How to secure renovation finance

The reality of property dealings is that, in the vast majority of cases, owners don’t have a buried pirate’s chest full of gold coins they can simply access as needed to complete their dream real estate projects.

The vast majority of owners must seek finance to achieve their wish lists – whether it’s to purchase, build, renovate or develop.

What’s interesting is that while loan basics seem broadly similar across most property and project types, each has its specific quirks – particularly when it comes to renovation finance.

So, what special challenges do you face when securing a loan for your much-desired renovation?

I wanted to get to the heart of the matter, so I called on a talented mortgage-broking associate of mine for a bit of a chat.

Tom Burton, Director at Shore Financial, is at the forefront of seeking finance for clients, and he’s seen it all when it comes to renovation borrowing.

Here’s a few of the factors we came up with in this special reno-loan zone.

Better than buying

One of the main differences between a loan for renovation and one for a standard purchase is that you’re usually not introducing new security to the bank.

Renovation loans are predominately ‘top up’ finance where you’ll be seeking to draw equity from a property that’s probably already used as loan security.

This is a distinct advantage when compared to traditional loans for purchasing because the requirements are less rigorous. The bank will already hold a copy of title, they’ll know about the property’s history and gaining access for an updated valuation will be easy. In addition, the complications that can come with extra people – such and sellers, their conveyancers and other advisors – disappear.

Another big plus is cost savings. New loan applications invariably come with fees and changes that top-up loans don’t.

These are some of the many reasons why a homeowner might choose to renovate their existing home into a configuration that suits their changing lifestyle, rather than hunting for a new property and going through the headaches of purchasing and shifting.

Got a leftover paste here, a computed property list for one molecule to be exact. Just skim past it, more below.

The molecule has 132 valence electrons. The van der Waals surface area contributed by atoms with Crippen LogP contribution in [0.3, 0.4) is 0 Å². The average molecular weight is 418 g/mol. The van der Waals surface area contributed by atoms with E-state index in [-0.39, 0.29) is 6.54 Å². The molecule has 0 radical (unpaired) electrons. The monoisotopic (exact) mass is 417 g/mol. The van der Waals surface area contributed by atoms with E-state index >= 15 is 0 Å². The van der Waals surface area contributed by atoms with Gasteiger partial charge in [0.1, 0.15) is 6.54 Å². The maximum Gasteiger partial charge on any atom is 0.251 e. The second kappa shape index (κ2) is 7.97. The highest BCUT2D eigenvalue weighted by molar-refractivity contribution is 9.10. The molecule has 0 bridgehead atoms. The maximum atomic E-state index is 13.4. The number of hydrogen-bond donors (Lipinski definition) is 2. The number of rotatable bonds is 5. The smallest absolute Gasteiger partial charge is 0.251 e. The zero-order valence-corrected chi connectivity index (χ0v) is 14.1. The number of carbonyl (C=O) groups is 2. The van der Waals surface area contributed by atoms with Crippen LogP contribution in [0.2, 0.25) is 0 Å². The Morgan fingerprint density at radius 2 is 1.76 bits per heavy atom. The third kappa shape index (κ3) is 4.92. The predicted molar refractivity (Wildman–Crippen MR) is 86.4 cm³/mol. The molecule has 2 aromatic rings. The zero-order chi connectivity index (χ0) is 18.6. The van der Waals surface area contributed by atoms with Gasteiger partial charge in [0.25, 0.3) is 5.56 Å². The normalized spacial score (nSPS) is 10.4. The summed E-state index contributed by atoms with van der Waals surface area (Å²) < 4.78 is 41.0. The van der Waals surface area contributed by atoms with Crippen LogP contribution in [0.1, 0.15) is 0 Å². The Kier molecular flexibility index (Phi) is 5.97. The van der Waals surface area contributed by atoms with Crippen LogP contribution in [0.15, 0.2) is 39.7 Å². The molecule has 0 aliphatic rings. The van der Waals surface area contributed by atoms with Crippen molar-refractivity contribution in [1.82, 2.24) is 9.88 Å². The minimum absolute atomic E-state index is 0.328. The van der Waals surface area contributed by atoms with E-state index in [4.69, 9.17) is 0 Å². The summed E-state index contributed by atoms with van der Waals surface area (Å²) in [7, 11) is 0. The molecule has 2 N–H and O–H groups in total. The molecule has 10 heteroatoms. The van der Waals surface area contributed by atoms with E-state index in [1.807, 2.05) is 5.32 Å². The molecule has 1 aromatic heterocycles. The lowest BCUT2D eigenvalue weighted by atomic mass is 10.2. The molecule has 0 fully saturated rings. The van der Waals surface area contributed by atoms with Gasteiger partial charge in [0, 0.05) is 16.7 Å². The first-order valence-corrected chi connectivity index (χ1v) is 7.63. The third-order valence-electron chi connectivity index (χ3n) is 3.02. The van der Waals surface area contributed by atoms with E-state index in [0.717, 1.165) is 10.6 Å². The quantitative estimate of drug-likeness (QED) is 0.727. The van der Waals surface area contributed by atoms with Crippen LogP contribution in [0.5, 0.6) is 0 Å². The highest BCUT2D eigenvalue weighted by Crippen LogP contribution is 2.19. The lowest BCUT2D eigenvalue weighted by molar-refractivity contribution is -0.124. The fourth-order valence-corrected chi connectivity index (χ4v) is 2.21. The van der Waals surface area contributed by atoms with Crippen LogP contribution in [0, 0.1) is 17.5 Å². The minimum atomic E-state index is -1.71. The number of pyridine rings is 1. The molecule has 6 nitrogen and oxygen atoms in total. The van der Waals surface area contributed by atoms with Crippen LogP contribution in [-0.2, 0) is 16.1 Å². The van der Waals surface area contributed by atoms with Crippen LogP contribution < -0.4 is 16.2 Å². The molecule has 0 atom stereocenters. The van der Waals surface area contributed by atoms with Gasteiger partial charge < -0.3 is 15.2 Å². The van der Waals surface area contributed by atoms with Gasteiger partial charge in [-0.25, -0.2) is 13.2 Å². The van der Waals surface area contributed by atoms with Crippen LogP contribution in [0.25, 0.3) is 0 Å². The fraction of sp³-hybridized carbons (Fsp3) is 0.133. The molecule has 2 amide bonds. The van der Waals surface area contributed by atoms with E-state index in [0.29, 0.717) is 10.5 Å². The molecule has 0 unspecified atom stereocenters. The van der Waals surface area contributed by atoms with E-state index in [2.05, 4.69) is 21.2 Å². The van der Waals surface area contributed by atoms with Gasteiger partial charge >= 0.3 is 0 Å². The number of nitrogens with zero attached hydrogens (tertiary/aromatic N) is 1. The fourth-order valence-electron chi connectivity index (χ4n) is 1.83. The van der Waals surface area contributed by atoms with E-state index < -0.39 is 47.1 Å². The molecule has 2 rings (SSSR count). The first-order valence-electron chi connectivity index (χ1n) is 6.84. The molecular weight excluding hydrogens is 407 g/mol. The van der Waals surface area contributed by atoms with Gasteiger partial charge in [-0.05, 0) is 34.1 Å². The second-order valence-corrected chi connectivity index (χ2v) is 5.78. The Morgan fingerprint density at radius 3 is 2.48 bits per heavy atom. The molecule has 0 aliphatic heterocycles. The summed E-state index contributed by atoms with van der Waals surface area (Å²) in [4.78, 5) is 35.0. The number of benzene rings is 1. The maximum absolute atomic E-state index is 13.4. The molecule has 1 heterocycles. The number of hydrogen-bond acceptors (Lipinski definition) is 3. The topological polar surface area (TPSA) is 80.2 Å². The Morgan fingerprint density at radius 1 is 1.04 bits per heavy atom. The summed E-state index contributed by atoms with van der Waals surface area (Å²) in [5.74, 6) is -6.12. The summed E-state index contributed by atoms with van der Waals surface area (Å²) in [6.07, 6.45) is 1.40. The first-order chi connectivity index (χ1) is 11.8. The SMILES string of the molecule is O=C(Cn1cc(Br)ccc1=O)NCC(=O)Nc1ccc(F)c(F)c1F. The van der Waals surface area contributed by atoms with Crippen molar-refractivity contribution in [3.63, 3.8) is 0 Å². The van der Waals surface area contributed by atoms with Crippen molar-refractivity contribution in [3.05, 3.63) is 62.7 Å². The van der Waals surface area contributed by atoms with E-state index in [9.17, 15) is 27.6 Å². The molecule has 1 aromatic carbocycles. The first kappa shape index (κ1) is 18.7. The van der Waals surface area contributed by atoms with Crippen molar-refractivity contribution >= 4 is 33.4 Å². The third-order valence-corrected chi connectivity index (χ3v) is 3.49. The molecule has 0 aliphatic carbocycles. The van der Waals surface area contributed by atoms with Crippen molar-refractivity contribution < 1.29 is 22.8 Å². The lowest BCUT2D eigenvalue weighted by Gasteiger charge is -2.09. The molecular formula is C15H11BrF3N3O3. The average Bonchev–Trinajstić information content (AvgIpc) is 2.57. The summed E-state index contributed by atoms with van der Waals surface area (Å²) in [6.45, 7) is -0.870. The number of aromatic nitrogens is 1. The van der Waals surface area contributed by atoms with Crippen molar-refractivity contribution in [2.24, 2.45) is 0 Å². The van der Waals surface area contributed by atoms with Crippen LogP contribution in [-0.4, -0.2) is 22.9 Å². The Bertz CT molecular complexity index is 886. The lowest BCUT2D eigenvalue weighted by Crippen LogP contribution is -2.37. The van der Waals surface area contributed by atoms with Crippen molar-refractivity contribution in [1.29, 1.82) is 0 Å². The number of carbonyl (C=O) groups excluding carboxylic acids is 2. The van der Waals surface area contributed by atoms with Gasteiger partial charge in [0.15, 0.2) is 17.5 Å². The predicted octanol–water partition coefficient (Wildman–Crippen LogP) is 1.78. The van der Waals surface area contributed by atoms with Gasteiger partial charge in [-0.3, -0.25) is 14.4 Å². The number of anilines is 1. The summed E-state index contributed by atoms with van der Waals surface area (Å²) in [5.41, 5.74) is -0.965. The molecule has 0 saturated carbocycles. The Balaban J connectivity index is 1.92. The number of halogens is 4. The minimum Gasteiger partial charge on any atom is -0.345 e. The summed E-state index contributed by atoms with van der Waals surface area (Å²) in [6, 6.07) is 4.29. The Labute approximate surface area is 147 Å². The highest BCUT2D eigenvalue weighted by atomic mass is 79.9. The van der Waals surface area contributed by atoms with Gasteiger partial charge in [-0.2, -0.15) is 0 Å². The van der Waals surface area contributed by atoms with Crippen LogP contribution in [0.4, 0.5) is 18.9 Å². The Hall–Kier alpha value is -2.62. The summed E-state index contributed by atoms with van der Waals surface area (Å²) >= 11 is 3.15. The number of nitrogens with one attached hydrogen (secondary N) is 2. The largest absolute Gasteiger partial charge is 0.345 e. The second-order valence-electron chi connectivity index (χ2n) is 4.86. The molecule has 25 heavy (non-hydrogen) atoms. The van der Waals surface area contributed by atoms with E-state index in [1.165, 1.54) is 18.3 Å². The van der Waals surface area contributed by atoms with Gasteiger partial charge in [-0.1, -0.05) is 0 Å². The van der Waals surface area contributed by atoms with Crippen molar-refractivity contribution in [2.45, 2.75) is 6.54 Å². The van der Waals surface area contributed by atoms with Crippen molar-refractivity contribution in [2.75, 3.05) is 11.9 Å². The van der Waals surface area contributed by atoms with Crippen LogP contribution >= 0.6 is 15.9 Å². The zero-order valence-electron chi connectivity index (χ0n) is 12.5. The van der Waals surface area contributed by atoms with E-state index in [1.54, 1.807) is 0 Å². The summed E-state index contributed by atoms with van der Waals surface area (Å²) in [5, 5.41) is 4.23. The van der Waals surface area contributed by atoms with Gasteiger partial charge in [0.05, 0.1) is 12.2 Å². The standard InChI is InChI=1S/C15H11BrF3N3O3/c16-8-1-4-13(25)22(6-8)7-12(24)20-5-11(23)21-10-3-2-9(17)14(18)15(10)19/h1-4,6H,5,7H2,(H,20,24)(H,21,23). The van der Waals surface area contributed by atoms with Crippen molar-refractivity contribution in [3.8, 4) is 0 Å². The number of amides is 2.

Different loan types

One of the hurdles facing any loan applicant over the past 12 to 18 months has been tighter lending restriction.

Fuelled by the recent Royal Commission into banking and finance, lenders started applying more rigorous loan criteria and tighter serviceability tolerances. They also began forensically analysing household budgets. There were even situations where those pre-approved for a certain amount of borrowing found the bank cutting back their loan amounts or – even worse – rejecting altogether their once acceptable loan application.

While we’ve seen the rules relaxed a little of late, there are still special challenges for borrowers seeking renovation finance.

Firstly, the type of loan you qualify for will be affected by how much your renovation costs.

In general, lenders will have a simplified loan procedure for renovations up to approximately $200,000. If you’re below this figure, then the process of doing a top-up loan is fairly standard and you can often draw down the approved funds as a line of credit.

But, if your costs are above $200,000, the works will likely be classified as ‘structural in nature’, which means you’re looking at construction finance with additional conditions and requirements.